The follow-up text. We’ve all been there. Let’s say you just returned home from a date that went “better-than-well.” Now you’re sitting on the couch, munching on some ice cream, debriefing with your roommate and waiting for the text. It’s torture. When are they going to text? Should I send the text? How many days should go by before I send it? Because what if they ghost? What would you do? We’ve all driven ourselves crazy waiting to receive or send a follow-up text at some point. But then there are the times when it seems the relationship deities are looking down on you… because then, the text rolls in.
“Had a great time with you tn”, “it was great meeting you!”, “we should do something again soon — when are you free?”
It’s an almost indescribable feeling when you receive the awaited follow-up, or a positive response to the risk you took if you sent it yourself. The follow-up text ensures that you’re interested in continuing communication, shows that you would like to see them again, and simply affirms that you enjoyed the time you did spend together. It’s a foolproof way to augment a relationship, new or old.
So why should friendship be any different? Here’s my take: the follow-up text works with dates, and it works in the career world (because you know you have to send a follow-up after everything, from job interviews to rejection letters). So, why should it not be commonplace in our friendships?
The follow-up text works with dates, and it works in the career world. So, why should it not be commonplace in our friendships?
This is your sign to send a follow-up text to the last person you hung out with. I don’t care if it was two days ago; there’s no statute of limitations involved. For example, I got dinner with someone last night, and it was a great time. I felt really connected to this friend and was excited that we rekindled a friendship after meeting over five years ago in a pre-college program. So, I took the two minutes to send a text saying just that. For reference, here’s what I sent: Hi hi!! Can I just say it was so amazing seeing you today I absolutely LOVED the dinner vibes it was awesome. Can’t wait to reconnect in nyc or back at school, whichever comes first!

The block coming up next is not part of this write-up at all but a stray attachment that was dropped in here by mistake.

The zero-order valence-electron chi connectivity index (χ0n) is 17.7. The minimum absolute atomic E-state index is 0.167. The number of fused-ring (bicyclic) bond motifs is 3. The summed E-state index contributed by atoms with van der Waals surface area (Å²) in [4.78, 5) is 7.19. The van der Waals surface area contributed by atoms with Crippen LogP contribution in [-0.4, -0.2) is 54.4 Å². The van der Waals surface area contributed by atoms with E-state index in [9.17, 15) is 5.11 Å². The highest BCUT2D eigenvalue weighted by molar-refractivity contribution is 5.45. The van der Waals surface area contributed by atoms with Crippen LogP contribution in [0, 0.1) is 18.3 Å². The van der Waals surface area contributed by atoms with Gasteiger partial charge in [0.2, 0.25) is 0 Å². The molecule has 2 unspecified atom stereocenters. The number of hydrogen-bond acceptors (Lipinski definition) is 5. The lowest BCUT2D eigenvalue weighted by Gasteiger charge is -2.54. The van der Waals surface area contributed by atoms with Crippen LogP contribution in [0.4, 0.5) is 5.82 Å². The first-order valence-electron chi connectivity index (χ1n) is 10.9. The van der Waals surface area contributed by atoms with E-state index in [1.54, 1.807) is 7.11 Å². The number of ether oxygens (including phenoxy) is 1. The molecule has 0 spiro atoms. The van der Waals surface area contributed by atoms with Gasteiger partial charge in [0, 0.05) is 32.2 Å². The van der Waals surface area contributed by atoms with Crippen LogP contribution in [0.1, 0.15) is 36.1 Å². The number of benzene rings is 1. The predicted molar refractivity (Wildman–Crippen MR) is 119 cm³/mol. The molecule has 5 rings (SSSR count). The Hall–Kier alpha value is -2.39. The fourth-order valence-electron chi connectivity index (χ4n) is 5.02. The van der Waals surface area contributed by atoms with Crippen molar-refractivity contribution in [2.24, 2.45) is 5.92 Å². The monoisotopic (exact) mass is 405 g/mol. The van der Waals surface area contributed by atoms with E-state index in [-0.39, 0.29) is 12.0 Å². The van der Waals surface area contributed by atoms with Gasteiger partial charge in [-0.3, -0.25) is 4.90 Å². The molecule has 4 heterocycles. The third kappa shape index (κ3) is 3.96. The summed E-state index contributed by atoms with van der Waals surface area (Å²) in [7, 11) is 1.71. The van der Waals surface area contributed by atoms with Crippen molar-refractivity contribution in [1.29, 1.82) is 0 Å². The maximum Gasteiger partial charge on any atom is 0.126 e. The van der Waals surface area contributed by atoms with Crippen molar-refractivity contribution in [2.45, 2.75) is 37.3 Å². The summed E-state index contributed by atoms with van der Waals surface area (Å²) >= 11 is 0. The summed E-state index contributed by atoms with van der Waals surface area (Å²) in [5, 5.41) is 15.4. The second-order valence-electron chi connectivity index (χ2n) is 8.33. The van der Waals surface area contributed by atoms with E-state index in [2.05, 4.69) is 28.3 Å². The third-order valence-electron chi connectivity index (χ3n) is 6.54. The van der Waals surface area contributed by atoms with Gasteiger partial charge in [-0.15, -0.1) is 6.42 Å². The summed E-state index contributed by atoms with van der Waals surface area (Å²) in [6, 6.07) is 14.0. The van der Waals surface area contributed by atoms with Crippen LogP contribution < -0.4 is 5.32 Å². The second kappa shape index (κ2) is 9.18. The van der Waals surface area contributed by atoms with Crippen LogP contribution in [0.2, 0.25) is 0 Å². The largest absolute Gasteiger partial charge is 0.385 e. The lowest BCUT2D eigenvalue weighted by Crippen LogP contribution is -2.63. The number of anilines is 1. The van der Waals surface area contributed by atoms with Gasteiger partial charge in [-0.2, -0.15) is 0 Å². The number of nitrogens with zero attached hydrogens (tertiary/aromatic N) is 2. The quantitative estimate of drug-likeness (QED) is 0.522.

Now, the text doesn’t have to have that high a level of enthusiasm (I’m a very enthusiastic texter and person), and it certainly doesn’t have to be long. A simple “so great seeing you today! Can’t wait for the next hang :)” should be more than enough. That said, including a detail from the hangout or an anecdote that meant something to you can go a long, long way in cultivating communicative and open friendships. Sending a follow-up text isn’t really a real science… but then again, it kinda is.
Here’s another case study — I also FaceTimed a friend two days ago who I had yet to meet but was excited to, as she was a mutual friend of my good friend. We FaceTimed on Tuesday, and it’s Thursday now. And you know what? As I write this, I realize I didn’t send a follow-up! Oops (we can’t all be perfect). But here’s what I’m going to do to salvage the situation: I am going to stop what I’m doing and send a follow-up before I forget and let a week go by. Because we all know that once a week goes by, I’ll never get to it.
Okay… now that that’s done, let’s get back to it.
In the same way that a dash of vanilla transforms a batch of cookie dough, a follow-up text improves a friendship. Can’t really explain it — it’s just better for being there.
Trust me, a follow-up text is the easiest way to show a friend that you care. Have you ever received one and been upset? I’d wager it’s hard to think of any specific examples. It usually feels good to be affirmed in relationships, friendships included. It might seem like a hassle at first, sending a follow-up after every time you hangout with a friend, but once you get into the routine, it becomes second nature. I won’t lie, it does take dedication (did you see how I just stopped writing to send one to a friend I saw two days ago?), but the benefits of sending are really tenfold.
I’m not positing that you need to make a list of everyone you saw at a party and send out 15+ follow-up texts, nor do you need to send one if you had a negative interaction with said friend. And I’m definitely not suggesting you be an inauthentic version of yourself and swallow feelings to please others. I am, however, close to certain that the minimal amount of effort it takes to send a follow-up text after seeing a friend makes for healthier, more open and profound friendships. In the same way that a dash of vanilla transforms a batch of cookie dough, a follow-up text improves a friendship. Can’t really explain it — it’s just better for being there.
So, next time you see a friend, whether it’s the friend you see every week for lunch or the one you see every other year due to distance and time, make sure to take the two minutes and let them know how great it was to see them. You’ll both be glad you did.